Let's be honest, the kids can walk to school. Race car = more important. The National Auto Sport Association announced its new NASA Prototype series today, hoping to bring prototype sportscar racing to the masses. For $65,000, you can get an all-inclusive kit for the 1,500-lb Elan NP01 prototype racer.
Each kit includes the steel tube frame chassis, be-winged and be-finned fiberglass composite body, six-speed sequential F3 gearbox, wheels with Toyo Proxes RR tires, and 185-horsepower 2.0-liter Mazdaspeed MZR engine. "Just add safety belts, fluids and fuel," brags the brochure.
Safety, affordability and reliability were major factors that went into the design. Using an existing Mazda engine that isn't too high-strung should make the cars easy to work on and fairly reliable. The tube-frame design features an integrated roll cage, too, which was designed to fit even taller drivers and has additional bars to guard against side impacts.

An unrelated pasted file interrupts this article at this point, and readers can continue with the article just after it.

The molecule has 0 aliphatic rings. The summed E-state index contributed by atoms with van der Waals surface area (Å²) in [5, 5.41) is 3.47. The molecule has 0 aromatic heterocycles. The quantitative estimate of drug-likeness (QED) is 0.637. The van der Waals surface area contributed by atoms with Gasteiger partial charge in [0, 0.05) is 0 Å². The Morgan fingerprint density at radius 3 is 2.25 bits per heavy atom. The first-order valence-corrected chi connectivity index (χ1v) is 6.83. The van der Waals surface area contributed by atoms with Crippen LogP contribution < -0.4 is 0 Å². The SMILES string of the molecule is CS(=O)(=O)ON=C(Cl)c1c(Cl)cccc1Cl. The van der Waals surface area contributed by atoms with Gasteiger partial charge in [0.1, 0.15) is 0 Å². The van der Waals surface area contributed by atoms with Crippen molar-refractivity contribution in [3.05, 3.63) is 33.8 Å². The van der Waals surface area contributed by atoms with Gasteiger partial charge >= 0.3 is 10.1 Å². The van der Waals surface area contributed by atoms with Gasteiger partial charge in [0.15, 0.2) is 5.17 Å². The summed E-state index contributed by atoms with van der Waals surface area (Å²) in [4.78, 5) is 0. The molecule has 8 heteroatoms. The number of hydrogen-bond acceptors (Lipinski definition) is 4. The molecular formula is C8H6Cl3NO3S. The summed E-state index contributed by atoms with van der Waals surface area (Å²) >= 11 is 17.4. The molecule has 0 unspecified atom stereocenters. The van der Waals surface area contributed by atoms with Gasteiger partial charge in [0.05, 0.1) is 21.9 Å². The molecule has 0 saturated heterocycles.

Many similar sportscars like the Spec Racer Ford and Sports 2000 are open-cockpit, so seeing an amateur-oriented closed-cockpit prototype design is a welcome option and a breath of fresh air.
NASA decided to offer these as a kit because racers were going to take every piece of these apart anyway before they ever hit a race track. Sending a kit instead of a finished car saves everyone a lot of unnecessary work, although NASA will sell you a completed car if you want.
NASA plans to start its NASA Prototype Championship Series in 2016, which is a spec series designed for the new cars.
Cars are available for purchase on NASA's website dedicated to the new series. Considering the millions that Le Mans teams spend on prototype racers, $65K is the bargain of the century.